Ceramic artists list
> Ceramic artists list 100. Tim Rowan 99. Graciela Olio 98. Michal Fargo 97. Ryan Blackwell 96. Ellen Schön 95. Francesco Ardini 94. David Gallagher 93. Elizabeth Shriver 92. Jason Hackett 91. Patricia Sannit 90. Bente Skjøttgaard 89. Steve Belz 88. Ruth Power 87. Jenni Ward 86. Liliana Folta 85. Kira O'Brien 84. Annie Woodford 83. Kwok-Pong Bobby Tso 82. Bogdan Teodorescu 81. Kimberly Cook 80. Paula Bellacera 79. Debra Fleury 78. Cindy Billingsley 77. David Gilbaugh 76. Teresa & Helena Jané 75. Marianne McGrath 74. Suzanne Stumpf 73. Deborah Britt 72. Kathy Pallie 71. Els Wenselaers 70. Kjersti Lunde 69. Brian Kakas 68. Marie T. Hermann 67. Mark Goudy 66. Susan Meyer 65. Simcha Even-Chen 64. Barbara Fehrs 63. Shamai Gibsh 62. Natalia Dias 61. Bethany Krull 60. Amanda Simmons 59. Arthur Gonzalez 58. Chris Riccardo 57. Akiko Hirai W 56. Johannes Nagel 55. Rika Herbst 54. Liza Riddle 53. Chang Hyun Bang 52. Virginie Besengez 51. Jasmin Rowlandson 50. Chris Wight 49. Wim Borst 48. Rafael Peréz 47. Guðný Hafsteinsdóttir 46. Cathy Coëz 45. Merete Rasmussen 44. Carol Gouthro 43. JoAnn Axford 42. David Carlsson 41. Margrieta Jeltema 40. David Roberts 39. Patrick Colhoun 38. Abigail Simpson 37. Signe Schjøth 36. Katharine Morling 35. Dryden Wells 34. Antonella Cimatti 33. Cynthia Lahti 32. Carole Epp 31. Blaine Avery 30. Ian Shelly 29. Jim Kraft 28. Wesley Anderegg 27. Connie Norman 26. Arlene Shechet 25. Young Mi Kim 24. Jason Walker 23. Peter Meanley 22. Shane Porter 21. Jennifer McCurdy 20. Yoichiro Kamei 19. Debbie Quick 18. Ian F Thomas 17. John Shirley 16. Grayson Perry 15. Vivika & Otto Heino 14. Georges Jeanclos 13. Daniel Kavanagh 12. Nagae Shigekazu 11. Matthew Chambers 10. Tim Andrews 9. Claire Muckian 8. Adam Frew 7. Maciej Kasperski 6. Roxanne Jackson 5. Keith Schneider 4. Celeste Bouvier 3. Tim Scull 2. Kim Westad 1. Sara Paloma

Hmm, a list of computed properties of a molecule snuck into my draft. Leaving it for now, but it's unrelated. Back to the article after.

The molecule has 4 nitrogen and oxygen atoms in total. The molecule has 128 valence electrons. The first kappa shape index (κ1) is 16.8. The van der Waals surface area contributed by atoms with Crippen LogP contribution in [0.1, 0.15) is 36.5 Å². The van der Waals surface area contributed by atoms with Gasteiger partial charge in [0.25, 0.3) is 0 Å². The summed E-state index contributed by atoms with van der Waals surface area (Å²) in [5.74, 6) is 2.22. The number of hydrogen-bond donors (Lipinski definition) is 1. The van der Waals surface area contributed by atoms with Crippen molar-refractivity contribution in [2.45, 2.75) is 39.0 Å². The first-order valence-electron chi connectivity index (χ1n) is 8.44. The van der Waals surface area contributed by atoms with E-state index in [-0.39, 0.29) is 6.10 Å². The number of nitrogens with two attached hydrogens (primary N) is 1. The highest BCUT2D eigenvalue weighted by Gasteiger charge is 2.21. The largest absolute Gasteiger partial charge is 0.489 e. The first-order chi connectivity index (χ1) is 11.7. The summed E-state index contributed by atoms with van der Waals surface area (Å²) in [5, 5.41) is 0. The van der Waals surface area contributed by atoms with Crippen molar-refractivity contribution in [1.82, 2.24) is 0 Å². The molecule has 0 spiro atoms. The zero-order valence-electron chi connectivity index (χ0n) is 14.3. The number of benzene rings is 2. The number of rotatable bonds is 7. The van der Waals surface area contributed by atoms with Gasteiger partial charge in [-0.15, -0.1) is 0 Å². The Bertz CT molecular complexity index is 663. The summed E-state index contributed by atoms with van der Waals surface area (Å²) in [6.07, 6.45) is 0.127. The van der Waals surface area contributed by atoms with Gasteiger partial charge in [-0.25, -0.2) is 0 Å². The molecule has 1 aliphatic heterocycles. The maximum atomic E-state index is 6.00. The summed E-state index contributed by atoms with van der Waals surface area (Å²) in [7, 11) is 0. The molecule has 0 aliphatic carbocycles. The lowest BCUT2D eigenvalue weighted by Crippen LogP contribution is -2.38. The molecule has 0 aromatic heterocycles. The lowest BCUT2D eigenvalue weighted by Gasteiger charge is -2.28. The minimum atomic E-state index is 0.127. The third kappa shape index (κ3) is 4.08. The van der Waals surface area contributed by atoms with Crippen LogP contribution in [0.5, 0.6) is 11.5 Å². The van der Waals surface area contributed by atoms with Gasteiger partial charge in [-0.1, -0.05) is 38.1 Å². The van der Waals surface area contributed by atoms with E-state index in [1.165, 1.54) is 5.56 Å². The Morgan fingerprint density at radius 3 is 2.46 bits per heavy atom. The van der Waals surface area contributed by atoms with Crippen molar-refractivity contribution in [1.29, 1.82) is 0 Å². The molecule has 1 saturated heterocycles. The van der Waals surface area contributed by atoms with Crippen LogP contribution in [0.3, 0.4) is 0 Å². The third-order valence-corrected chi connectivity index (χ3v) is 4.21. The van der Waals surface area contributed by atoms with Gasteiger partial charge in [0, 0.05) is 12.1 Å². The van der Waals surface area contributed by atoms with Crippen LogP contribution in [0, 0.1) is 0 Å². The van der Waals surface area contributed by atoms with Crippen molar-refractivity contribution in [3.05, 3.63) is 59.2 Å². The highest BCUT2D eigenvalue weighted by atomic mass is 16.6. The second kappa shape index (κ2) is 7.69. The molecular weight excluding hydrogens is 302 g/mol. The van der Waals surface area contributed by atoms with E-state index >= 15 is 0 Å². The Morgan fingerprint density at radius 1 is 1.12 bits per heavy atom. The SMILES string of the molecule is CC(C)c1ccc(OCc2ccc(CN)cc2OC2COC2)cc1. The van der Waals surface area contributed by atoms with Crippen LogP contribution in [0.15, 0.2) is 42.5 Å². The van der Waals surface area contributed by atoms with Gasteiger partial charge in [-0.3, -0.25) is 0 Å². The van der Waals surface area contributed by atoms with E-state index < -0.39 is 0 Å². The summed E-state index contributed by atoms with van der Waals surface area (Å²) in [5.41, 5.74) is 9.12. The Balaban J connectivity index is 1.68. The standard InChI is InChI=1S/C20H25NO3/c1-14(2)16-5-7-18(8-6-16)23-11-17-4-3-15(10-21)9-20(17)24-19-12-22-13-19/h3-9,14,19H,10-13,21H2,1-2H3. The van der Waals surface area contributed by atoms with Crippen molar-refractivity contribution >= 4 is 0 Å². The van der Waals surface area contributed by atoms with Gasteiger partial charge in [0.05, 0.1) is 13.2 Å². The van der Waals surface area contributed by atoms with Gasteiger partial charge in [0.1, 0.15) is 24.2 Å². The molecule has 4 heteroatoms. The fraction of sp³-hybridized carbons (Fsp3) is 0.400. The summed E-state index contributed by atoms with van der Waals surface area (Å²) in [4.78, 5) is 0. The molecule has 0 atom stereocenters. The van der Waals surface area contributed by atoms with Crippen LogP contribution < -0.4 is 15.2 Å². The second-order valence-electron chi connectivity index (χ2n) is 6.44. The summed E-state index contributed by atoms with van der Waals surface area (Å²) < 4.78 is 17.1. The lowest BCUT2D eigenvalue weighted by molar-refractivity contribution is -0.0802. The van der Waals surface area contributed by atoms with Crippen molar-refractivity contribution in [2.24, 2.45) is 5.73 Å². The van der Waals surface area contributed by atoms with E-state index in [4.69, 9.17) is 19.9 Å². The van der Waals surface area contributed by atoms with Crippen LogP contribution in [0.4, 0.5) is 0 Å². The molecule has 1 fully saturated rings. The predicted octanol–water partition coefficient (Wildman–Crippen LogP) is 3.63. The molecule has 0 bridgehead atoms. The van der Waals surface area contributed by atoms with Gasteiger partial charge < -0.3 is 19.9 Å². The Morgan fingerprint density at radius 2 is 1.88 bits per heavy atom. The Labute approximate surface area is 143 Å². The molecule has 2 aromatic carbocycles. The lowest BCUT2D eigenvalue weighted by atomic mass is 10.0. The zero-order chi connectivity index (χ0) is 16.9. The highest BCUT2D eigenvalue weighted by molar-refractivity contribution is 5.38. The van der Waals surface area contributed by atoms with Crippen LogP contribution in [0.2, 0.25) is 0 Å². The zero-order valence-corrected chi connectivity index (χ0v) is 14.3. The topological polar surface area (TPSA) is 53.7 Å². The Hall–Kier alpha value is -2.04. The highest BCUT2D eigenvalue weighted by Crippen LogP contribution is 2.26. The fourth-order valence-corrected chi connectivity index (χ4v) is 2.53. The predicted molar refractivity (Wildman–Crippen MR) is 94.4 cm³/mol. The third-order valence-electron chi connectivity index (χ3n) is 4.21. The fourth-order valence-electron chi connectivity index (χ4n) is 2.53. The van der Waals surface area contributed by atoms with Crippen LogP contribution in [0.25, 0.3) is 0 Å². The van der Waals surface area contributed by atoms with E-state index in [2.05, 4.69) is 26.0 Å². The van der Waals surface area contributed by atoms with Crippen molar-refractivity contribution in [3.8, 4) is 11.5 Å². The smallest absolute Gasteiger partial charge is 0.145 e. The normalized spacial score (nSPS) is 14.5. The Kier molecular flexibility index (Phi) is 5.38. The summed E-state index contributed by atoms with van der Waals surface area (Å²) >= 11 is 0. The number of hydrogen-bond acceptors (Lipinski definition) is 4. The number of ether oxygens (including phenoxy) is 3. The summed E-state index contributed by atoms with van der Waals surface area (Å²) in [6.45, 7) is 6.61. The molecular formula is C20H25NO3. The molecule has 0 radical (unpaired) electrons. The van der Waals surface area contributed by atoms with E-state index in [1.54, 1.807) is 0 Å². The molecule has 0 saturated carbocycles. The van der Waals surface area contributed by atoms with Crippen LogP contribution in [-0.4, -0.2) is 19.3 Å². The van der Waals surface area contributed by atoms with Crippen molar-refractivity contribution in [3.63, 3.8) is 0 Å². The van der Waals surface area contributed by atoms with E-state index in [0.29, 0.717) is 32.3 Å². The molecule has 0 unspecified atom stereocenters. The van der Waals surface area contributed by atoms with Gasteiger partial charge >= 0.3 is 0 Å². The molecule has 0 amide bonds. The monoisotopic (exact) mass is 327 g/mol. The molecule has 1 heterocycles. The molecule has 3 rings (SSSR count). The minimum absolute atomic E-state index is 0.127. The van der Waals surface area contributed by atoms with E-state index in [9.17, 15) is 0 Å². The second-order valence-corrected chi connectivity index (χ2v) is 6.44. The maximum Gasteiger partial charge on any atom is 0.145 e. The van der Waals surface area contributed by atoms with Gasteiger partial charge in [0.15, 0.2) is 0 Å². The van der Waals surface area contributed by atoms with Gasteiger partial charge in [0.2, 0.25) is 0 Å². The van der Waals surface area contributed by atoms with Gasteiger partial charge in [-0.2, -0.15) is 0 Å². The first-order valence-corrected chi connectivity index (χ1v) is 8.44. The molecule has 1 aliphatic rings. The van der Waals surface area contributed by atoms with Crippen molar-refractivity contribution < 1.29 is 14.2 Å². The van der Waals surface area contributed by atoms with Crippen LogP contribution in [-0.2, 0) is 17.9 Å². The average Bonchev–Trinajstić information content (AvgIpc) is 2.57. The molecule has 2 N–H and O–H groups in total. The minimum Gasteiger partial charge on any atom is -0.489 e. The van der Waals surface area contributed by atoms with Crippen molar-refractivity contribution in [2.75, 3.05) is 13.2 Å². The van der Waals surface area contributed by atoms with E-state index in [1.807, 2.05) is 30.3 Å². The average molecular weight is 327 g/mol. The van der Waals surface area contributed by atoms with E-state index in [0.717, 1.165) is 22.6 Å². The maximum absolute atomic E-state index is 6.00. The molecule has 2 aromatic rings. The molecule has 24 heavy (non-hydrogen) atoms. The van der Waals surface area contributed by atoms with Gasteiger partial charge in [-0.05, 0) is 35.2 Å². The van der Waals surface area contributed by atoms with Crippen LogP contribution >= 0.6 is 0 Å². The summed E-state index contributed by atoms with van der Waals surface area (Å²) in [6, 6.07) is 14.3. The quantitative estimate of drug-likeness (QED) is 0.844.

Ceramic art

Marit Tingleff and Martin Bodilsen Kaldahl: X–Scapes / Copenhagen Ceramics

Marit Tingleff and Martin Bodilsen Kaldahl: X–Scapes at Copenhagen Ceramics

Marit Tingleff and Martin Bodilsen Kaldahl: X–Scapes / Copenhagen Ceramics
May 1-24, 2014

Landscape as the scene of everyday life. Sculptures as concrete drawings in space. Huge, robust ceramic dishes are set against more fragile, sinuous accumulations of abstract form in the exhibition of Marit Tingleff and Martin Bodilsen Kaldahl at Copenhagen Ceramics.

X–Scapes is the title of the joint exhibition by Norwegian ceramicist Marit Tingleff and Danish artist Martin Bodilsen Kaldahl. The title refers to ’scape’ as in landscape, while also pointing to numerous other possible scapes - physical and mental scenarios– anything from seascape and cityscape to mindscape; from the concrete to the abstract.

This x-scape represents the pivotal point of the meeting in clay between the two artists, where, in spite of the obvious differences in their artistic expression, the ambience of their work overlaps and visual resonance appears.

Marit Tingleff is internationally renowned as one of Norway’s greatest contemporary ceramic artists.Throughout her career she has consistently worked with, and against, the deep-rooted cultural layers of ceramic tradition.

Her particular strength lies in her ability to express the monumental character inherent in everyday phenomena. She manages to elucidate the metaphorical qualities of even the most ordinary functional objects, precisely by insisting so powerfully on their familiar and beloved forms. These are often presented in a monumental format - very large ceramic dishes or platters are her particular subject.